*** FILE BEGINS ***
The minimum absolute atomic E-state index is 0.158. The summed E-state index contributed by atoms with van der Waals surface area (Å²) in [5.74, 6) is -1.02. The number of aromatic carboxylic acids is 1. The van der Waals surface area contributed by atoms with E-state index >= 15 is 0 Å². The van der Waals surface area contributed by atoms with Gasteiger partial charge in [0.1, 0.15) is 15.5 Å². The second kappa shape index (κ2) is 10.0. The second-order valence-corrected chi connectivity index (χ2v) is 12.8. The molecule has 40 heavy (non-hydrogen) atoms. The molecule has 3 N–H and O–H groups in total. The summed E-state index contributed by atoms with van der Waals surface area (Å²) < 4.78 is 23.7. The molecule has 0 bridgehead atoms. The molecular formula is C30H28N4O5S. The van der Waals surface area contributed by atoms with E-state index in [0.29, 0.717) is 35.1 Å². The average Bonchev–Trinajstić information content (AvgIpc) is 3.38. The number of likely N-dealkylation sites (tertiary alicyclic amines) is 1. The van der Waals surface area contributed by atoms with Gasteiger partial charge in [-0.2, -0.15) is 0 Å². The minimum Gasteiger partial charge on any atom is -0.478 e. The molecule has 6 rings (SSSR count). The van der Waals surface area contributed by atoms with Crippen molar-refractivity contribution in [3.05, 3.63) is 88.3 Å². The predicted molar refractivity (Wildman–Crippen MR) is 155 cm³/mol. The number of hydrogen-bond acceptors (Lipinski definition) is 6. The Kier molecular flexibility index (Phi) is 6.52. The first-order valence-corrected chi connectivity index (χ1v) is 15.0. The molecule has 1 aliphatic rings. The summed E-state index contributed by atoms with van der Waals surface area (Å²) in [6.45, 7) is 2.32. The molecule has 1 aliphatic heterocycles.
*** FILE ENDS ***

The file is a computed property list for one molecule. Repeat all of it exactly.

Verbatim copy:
The minimum absolute atomic E-state index is 0.158. The summed E-state index contributed by atoms with van der Waals surface area (Å²) in [5.74, 6) is -1.02. The number of aromatic carboxylic acids is 1. The van der Waals surface area contributed by atoms with E-state index >= 15 is 0 Å². The van der Waals surface area contributed by atoms with Gasteiger partial charge in [0.1, 0.15) is 15.5 Å². The second kappa shape index (κ2) is 10.0. The second-order valence-corrected chi connectivity index (χ2v) is 12.8. The molecule has 40 heavy (non-hydrogen) atoms. The molecule has 3 N–H and O–H groups in total. The summed E-state index contributed by atoms with van der Waals surface area (Å²) < 4.78 is 23.7. The molecule has 0 bridgehead atoms. The molecular formula is C30H28N4O5S. The van der Waals surface area contributed by atoms with E-state index in [0.29, 0.717) is 35.1 Å². The average Bonchev–Trinajstić information content (AvgIpc) is 3.38. The number of likely N-dealkylation sites (tertiary alicyclic amines) is 1. The van der Waals surface area contributed by atoms with Gasteiger partial charge in [-0.2, -0.15) is 0 Å². The minimum Gasteiger partial charge on any atom is -0.478 e. The molecule has 6 rings (SSSR count). The van der Waals surface area contributed by atoms with Crippen molar-refractivity contribution in [3.05, 3.63) is 88.3 Å². The predicted molar refractivity (Wildman–Crippen MR) is 155 cm³/mol. The number of hydrogen-bond acceptors (Lipinski definition) is 6. The Kier molecular flexibility index (Phi) is 6.52. The first-order valence-corrected chi connectivity index (χ1v) is 15.0. The molecule has 1 aliphatic rings. The summed E-state index contributed by atoms with van der Waals surface area (Å²) in [6.45, 7) is 2.32. The molecule has 1 aliphatic heterocycles.